It’s why the climate crisis and dawning public understanding of its implications is giving right-wing politicians such cause for concern. They’re adamant that markets alone, sufficiently regulated, will solve the problem. Perhaps when Nicholas Stern produced his groundbreaking report on the economics of climate change back in 2006, an incremental, market-based approach could have worked. But that ship sailed long ago. Conservatism and centrist politics are about maintaining current political and economic equilibrium when what is now required is radical, disruptive systemic change.

The creation of millions of secure, well-paid jobs must be at the forefront of any Green Industrial Revolution. Since 2015, Labour has been developing its policy programme and launched its “Green Transformation” pamphlet last year. Rapid decarbonisation of the economy, building new sustainable infrastructure, renewable power generation, retrofitting homes, offices and factories are central to the plan. It’s also key to a just transition away from our fossil fuel reliance. After 40 years of being kicked by successive governments, trade unions, working people and their communities need to know that the often secure and well-paid jobs associated with high-emission sectors will be replaced and even enhanced. Labour committed last year to an equivalent to the GI Bill for energy workers, guaranteeing retraining, new jobs on equivalent conditions, and support through transition.

In the US, a radical, eco-socialist agenda is now being championed by the Sunrise Movement, the Justice Democrats, congresswoman AOC and Senator Markey. Central to both transformative programmes is the notion that social and economic justice cannot be separated from environmental justice. Something France’s centrist president Emmanuel Macron, who ignored this fundamental principle, ran into when he introduced his recent multi-billion-euro carbon taxes. The gilets jaunes protests and civil unrest followed.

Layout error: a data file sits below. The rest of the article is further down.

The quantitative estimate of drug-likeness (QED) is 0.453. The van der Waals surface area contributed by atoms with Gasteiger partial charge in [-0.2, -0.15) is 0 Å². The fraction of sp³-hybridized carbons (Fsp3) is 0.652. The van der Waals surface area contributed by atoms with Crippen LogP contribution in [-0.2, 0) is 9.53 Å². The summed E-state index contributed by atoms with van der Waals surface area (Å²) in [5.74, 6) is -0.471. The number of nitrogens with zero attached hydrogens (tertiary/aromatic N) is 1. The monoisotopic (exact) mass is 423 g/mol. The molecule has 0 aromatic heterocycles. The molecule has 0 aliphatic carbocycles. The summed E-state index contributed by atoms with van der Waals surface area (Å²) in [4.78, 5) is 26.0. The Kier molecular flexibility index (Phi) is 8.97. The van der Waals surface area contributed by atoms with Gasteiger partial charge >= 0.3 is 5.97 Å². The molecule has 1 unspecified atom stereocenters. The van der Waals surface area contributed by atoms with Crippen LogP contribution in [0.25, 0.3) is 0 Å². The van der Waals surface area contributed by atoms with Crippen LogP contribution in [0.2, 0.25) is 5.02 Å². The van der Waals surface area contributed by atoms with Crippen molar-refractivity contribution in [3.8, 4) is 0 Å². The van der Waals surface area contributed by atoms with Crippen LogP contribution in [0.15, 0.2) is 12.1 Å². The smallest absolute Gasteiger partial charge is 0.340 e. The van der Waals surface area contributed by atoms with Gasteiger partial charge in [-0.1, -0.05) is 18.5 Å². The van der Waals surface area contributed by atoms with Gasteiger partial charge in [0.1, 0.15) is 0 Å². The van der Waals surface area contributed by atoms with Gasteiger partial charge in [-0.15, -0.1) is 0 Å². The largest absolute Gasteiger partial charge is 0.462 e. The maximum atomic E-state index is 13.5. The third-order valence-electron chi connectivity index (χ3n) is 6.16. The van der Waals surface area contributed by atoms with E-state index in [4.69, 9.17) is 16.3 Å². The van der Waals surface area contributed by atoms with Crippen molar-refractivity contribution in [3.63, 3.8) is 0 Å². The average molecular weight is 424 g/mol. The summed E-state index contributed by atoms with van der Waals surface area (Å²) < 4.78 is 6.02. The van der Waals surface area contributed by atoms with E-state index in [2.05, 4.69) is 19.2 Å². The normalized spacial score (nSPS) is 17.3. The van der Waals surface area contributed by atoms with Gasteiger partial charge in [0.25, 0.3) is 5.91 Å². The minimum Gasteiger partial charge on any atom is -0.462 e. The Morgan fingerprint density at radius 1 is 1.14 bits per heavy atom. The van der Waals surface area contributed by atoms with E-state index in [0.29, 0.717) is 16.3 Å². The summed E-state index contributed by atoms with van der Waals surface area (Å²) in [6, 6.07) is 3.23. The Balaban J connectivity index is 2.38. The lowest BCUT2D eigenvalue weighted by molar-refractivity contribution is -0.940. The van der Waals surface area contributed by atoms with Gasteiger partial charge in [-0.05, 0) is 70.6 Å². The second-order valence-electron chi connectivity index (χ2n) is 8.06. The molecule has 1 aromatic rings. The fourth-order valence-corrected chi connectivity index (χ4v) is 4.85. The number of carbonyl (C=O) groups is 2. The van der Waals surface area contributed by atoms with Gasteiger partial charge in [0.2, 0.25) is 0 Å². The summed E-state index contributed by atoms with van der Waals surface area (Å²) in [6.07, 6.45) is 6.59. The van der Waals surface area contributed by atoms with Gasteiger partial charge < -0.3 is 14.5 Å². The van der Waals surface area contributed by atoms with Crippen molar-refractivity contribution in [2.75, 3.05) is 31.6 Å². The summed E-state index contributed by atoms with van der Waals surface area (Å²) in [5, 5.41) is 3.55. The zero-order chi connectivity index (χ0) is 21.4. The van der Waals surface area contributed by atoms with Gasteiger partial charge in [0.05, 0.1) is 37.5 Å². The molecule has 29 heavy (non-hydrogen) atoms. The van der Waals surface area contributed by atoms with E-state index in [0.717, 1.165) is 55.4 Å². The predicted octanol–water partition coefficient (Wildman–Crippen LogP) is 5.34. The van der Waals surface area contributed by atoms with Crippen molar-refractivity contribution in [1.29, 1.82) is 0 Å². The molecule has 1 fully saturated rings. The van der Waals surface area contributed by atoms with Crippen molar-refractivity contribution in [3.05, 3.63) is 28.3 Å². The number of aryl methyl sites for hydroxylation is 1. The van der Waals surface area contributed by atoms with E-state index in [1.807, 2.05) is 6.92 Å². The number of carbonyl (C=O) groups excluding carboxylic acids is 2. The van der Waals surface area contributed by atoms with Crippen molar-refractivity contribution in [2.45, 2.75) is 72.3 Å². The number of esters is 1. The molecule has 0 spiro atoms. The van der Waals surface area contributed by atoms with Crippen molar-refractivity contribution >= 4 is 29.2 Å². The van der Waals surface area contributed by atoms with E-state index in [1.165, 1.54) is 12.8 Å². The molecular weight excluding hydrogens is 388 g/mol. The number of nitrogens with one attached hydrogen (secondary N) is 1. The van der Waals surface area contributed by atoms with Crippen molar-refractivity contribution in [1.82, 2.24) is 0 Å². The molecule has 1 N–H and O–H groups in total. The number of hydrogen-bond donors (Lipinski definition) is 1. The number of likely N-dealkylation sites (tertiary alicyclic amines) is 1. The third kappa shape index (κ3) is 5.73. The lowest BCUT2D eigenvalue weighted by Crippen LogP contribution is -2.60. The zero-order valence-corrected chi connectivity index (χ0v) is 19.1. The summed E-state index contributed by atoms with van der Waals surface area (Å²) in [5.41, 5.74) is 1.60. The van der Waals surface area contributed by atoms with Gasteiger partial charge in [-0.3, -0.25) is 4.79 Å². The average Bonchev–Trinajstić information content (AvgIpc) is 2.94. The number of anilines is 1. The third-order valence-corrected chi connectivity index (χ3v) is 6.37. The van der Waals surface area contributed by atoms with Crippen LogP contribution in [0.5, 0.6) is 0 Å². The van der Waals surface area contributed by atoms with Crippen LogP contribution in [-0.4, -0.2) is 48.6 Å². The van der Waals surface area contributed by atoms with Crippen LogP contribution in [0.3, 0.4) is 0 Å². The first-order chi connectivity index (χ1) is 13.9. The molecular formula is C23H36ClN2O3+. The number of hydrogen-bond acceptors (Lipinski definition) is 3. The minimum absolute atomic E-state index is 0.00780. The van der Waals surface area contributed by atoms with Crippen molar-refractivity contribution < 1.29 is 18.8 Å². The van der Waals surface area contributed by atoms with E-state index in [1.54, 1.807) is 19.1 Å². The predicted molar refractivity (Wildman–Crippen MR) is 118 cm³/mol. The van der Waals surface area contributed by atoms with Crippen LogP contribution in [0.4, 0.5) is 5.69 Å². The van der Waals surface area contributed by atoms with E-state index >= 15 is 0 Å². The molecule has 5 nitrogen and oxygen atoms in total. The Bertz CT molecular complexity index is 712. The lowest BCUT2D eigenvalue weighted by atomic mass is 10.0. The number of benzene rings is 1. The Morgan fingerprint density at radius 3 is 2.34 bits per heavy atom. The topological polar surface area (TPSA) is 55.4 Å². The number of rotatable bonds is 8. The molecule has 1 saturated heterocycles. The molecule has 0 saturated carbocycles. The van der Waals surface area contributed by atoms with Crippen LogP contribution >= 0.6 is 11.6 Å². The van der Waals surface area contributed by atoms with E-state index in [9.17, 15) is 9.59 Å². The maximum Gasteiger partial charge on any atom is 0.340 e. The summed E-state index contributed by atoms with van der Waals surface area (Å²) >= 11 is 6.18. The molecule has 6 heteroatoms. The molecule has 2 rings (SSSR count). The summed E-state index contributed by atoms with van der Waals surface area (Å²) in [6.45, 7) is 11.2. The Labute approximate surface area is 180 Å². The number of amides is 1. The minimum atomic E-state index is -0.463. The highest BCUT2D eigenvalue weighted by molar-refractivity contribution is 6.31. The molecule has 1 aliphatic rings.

Therefore, it is only by prioritising investment in targeted communities, ensuring everything from scrappage schemes for cars and vans, to carbon and pollution taxes are geared to disproportionately benefit low and middle-income earners. We know that globally the wealthiest ten per cent are responsible for more than half of all greenhouse gas emissions. The poorest 50 per cent are responsible for around just 10 per cent. If the “polluter pays” principle is our guide, the poorest cannot give up what they don’t consume. The burden, then, must fall on the wealthiest – both here in the UK and globally.

Fairness aside, this approach makes complete sense. In a liberal democracy rapid, radical and fundamental economic change must benefit the many not the few, if it is to gain popular, long-term political support. The decades of failure under neoliberalism where economic inequality dramatically increased has come at a price – namely political instability, the rise of the authoritarian right and here in the UK, Brexit. Even if we avert the worst of the climate crisis, we will still be affected by unavoidable temperature rises, food supply fluctuations and more. Therefore, building resilience into our democracies must be a priority.